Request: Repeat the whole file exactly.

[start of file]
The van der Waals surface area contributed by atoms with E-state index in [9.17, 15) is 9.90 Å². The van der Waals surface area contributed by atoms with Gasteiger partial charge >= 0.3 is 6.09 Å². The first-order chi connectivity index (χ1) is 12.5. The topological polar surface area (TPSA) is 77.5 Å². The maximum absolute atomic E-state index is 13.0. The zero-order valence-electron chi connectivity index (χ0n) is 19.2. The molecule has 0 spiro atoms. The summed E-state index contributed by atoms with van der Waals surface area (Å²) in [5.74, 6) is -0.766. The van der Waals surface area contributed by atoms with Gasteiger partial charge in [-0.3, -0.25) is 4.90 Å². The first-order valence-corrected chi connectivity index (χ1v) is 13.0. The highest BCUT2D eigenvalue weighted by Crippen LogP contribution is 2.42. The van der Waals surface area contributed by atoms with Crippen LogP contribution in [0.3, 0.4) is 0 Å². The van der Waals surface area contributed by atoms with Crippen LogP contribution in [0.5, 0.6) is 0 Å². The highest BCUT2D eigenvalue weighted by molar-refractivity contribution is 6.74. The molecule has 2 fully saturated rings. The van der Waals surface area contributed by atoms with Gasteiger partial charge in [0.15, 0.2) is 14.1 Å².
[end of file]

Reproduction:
The van der Waals surface area contributed by atoms with E-state index in [9.17, 15) is 9.90 Å². The van der Waals surface area contributed by atoms with Gasteiger partial charge >= 0.3 is 6.09 Å². The first-order chi connectivity index (χ1) is 12.5. The topological polar surface area (TPSA) is 77.5 Å². The maximum absolute atomic E-state index is 13.0. The zero-order valence-electron chi connectivity index (χ0n) is 19.2. The molecule has 0 spiro atoms. The summed E-state index contributed by atoms with van der Waals surface area (Å²) in [5.74, 6) is -0.766. The van der Waals surface area contributed by atoms with Gasteiger partial charge in [-0.3, -0.25) is 4.90 Å². The first-order valence-corrected chi connectivity index (χ1v) is 13.0. The highest BCUT2D eigenvalue weighted by Crippen LogP contribution is 2.42. The van der Waals surface area contributed by atoms with Crippen LogP contribution in [0.3, 0.4) is 0 Å². The van der Waals surface area contributed by atoms with Crippen LogP contribution in [0.5, 0.6) is 0 Å². The highest BCUT2D eigenvalue weighted by molar-refractivity contribution is 6.74. The molecule has 2 fully saturated rings. The van der Waals surface area contributed by atoms with Gasteiger partial charge in [0.15, 0.2) is 14.1 Å².